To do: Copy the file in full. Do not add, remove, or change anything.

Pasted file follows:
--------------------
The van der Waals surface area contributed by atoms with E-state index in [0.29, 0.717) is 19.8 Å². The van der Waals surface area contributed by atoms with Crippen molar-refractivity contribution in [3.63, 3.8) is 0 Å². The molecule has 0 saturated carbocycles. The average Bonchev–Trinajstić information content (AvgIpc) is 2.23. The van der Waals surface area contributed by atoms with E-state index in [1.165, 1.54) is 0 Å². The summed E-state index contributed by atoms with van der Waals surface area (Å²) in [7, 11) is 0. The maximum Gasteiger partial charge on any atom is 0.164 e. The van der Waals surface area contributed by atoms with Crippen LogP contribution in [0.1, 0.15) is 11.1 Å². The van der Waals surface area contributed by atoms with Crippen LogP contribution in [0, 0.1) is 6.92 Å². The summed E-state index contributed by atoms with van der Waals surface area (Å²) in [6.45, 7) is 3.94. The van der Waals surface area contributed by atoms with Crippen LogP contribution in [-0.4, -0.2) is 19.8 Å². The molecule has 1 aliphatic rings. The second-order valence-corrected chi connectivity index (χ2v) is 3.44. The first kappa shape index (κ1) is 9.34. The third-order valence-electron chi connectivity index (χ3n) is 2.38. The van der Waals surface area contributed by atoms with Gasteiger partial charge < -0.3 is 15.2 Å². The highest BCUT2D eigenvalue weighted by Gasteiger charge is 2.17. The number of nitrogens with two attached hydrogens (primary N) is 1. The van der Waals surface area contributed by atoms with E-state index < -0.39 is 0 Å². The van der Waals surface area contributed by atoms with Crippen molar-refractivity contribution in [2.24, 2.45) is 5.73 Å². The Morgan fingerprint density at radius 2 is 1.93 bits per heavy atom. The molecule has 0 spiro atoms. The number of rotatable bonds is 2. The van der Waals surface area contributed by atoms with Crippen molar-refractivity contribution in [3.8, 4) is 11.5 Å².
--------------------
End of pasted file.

The van der Waals surface area contributed by atoms with E-state index in [0.29, 0.717) is 19.8 Å². The van der Waals surface area contributed by atoms with Crippen molar-refractivity contribution in [3.63, 3.8) is 0 Å². The molecule has 0 saturated carbocycles. The average Bonchev–Trinajstić information content (AvgIpc) is 2.23. The van der Waals surface area contributed by atoms with E-state index in [1.165, 1.54) is 0 Å². The summed E-state index contributed by atoms with van der Waals surface area (Å²) in [7, 11) is 0. The maximum Gasteiger partial charge on any atom is 0.164 e. The van der Waals surface area contributed by atoms with Crippen LogP contribution in [0.1, 0.15) is 11.1 Å². The van der Waals surface area contributed by atoms with Crippen LogP contribution in [0, 0.1) is 6.92 Å². The summed E-state index contributed by atoms with van der Waals surface area (Å²) in [6.45, 7) is 3.94. The van der Waals surface area contributed by atoms with Crippen LogP contribution in [-0.4, -0.2) is 19.8 Å². The molecule has 1 aliphatic rings. The second-order valence-corrected chi connectivity index (χ2v) is 3.44. The first kappa shape index (κ1) is 9.34. The third-order valence-electron chi connectivity index (χ3n) is 2.38. The van der Waals surface area contributed by atoms with Gasteiger partial charge < -0.3 is 15.2 Å². The highest BCUT2D eigenvalue weighted by Gasteiger charge is 2.17. The number of nitrogens with two attached hydrogens (primary N) is 1. The van der Waals surface area contributed by atoms with E-state index < -0.39 is 0 Å². The van der Waals surface area contributed by atoms with Crippen molar-refractivity contribution in [2.24, 2.45) is 5.73 Å². The Morgan fingerprint density at radius 2 is 1.93 bits per heavy atom. The molecule has 0 spiro atoms. The number of rotatable bonds is 2. The van der Waals surface area contributed by atoms with Crippen molar-refractivity contribution in [3.8, 4) is 11.5 Å².